Tony also explained that being able and excited to collaborate across the company is a more recent addition to the list, “When we’re growing so fast, different product areas often become siloed. We’re in a much better place now that we’ve recognised this”.
For our panellist discussion, Tony was joined by Sarah Penney (Tide) and Rochelle Bray (Work.Life), as our host Angelica Malin, Editor in Chief of About Time Magazine, probed the trio on how we can take action to build a happier work culture.
Sarah is the PR and Communications Manager at business banking platform, Tide. As the first hire in the PR and Communications team she is currently focussed on setting up much of the communications infrastructure at Tide.
Sarah has developed the internal communications channels at the company and is working to embed refreshed business values and behaviours, as well as building their profile as a brilliant place to work.
Rochelle Bray is the Team Engagement Officer at Work.Life. Rochelle looks after all of the recruitment, HR and engagement for 50+ Work.Life employees, in all 9 locations spread across London, Reading and Manchester.
Angelica kicked off by asking the group for their golden rule in creating a positive work culture. Rochelle stated for her it’s having a shared purpose, “There needs to be a clear mission across the team. We live our values so that we employ the right people from the get go. Transparency is also important for us, sharing all parts of the business with the team”.
She said that keeping people updated on how the business is doing maximises productivity, “if every single day you work very hard and see no movement, then you’re less likely to be passionate about the work you’re doing”.
Sarah agreed that having a shared mission and purpose is foundational and that Tide are going through the process of updating their values to fit where the company is at now, “In two years the company has grown to over 150 people and the old values don’t work anymore. We held workshops where everyone across the business was encouraged to be involved in developing new values- even our team in Bulgaria were involved! We also made sure the executive team were there in every workshop so they could hear what the business means to its employees”.
Tony said the big thing for him is inclusion, “Try not to cater to a specific type of individual. For example, we know we have a lot of parents at Google so every office has a safe area for kids to play”.
All of our panelists agreed on the costliness of a bad hire to your company culture. “You’ve got to get it right”, said Tony, “it’s important to take your time to mitigate the risk of hiring someone who could be cancerous to your culture”. He said that he’s heard of lots of the most technically talented applicants getting to the final stage and not getting the role based on culture fit, “you cannot compromise when it comes to humility and respect”.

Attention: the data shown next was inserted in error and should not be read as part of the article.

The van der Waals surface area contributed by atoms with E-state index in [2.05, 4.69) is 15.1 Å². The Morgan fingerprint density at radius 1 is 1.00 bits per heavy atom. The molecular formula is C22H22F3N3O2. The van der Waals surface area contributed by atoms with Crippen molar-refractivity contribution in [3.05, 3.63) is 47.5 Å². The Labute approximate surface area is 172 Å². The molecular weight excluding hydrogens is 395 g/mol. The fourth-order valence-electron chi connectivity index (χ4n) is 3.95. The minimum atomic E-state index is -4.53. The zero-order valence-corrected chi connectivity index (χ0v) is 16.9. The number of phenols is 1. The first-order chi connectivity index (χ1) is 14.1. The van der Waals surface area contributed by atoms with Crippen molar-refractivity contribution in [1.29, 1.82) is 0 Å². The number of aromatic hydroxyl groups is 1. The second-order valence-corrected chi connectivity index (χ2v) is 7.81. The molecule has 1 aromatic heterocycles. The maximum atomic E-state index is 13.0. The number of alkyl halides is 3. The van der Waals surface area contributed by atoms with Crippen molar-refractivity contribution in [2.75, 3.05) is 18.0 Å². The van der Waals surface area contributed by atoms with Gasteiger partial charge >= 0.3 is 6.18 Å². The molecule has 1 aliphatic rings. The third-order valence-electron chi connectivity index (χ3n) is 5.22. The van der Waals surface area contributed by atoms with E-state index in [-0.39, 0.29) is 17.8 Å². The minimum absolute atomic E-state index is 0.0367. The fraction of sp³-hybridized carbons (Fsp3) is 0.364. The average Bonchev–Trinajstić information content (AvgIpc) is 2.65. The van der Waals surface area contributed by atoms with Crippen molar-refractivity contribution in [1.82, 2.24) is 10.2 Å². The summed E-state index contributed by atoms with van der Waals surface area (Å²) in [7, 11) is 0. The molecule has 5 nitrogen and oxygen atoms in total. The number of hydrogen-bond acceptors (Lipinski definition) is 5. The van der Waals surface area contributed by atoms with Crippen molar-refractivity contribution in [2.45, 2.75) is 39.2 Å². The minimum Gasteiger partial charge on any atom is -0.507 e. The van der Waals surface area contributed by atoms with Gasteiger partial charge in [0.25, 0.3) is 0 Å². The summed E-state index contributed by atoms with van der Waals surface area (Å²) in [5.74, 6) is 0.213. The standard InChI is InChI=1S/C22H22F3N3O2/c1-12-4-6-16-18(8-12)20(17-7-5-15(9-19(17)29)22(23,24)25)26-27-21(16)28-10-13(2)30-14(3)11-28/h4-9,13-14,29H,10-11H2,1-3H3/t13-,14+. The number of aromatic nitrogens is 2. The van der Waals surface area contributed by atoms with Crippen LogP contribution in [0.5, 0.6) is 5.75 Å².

Sarah said that Tide always include a member of the team who has nothing to do with the applicant’s role as a type of ‘culture interviewer’, “their only job is to see if the person will fit in with the company or not”.
As Tony pointed out, “small companies don’t have the luxury of absorbing a bad hire” and Sarah agreed that it’s imperative to strike the balance between skill and culture, “a startup can’t absorb lack of skill or a bad culture fit”.
When Angelica asked whether an introverted person is able to get across their social fit in a one hour interview slot, Tony noted that “culture isn’t an excuse for not hiring someone you don’t like”.
Google’s research found that employees who felt their teams were more diverse and inclusive, also felt they were most capable of innovation, “if you want to innovate, grow and be competitive, think about hiring a diverse team”.
Rochelle added that if someone is more introverted, you should ensure they’re interviewed by someone with a similar personality type.
Angelica also asked about neurodiversity and Tony said that it’s about “changing the interview process to make it nurturing for everyone, not lowering the bar”.
Rochelle said that Work.Life allocate every team member £25 per month of ‘team joy’, where you must spend the money enjoying yourself with any of your colleagues. This helps us with creating a positive company culture that everyone can benefit from.
At Tide, they hold a new joiners breakfast, “Managers introduce the new hire and the new employee then gives two facts and a lie about themselves! It’s a nice way to get to know everyone informally and have food together”.
Tony pointed out that team bonding can often revolve around the pub but that “we need to be inclusive of everyone”.
He’s found that forced outdoor fun is a thrifty and simple way to have fun outside the office with your team, “it’s good to have a leader who say’s ‘Lets go to the park!’ You’ve got to balance the formal and the informal”.
Sarah, Tony and Rochelle have all found people are increasingly looking for purpose and an opportunity to develop.
It’s obvious that workplaces must adapt to meet this desire. Tony said, “As a business, if you want to be successful then it’s in your best interest to support your team and to help understand and marry their purpose with their role”.
He said that although it’s on an employee to own their career, companies should create an ecosystem of support. Google have a “grass-roots led” learning management system where you can learn skills from your colleagues, everything from coding to public speaking.
At Work.Life, every member of staff has personal ‘rocks’ to complete quarterly. The company also has shared ‘team rocks’ which every individual in the company is bonused around.
This is similar to Google’s OKR system, and Tony reminded us that it shouldn’t be cut and dry, “it’s important to note that there is the ‘What did you achieve?’ hard metrics and the ‘How did you get there?’ question”. Remembering that not achieving all of the OKR’s does not necessarily constitute failure, it’s important for keeping teams motivated.
Work.Life is focused on providing happy workspaces and we hope that this event series will help others to understand how better to promote happiness and create a positive company culture in their workplace!
Next in the series, we have Work Happy: The Effect of Flexibility and Trust on Happiness at Work with experts from Charlie HR and Slack, which takes place in our Fitzrovia space on June 12th.
Thanks to everyone who made our fourth Work Happy event so great and we hope to see you all at the next one – take a look at our events page for more details!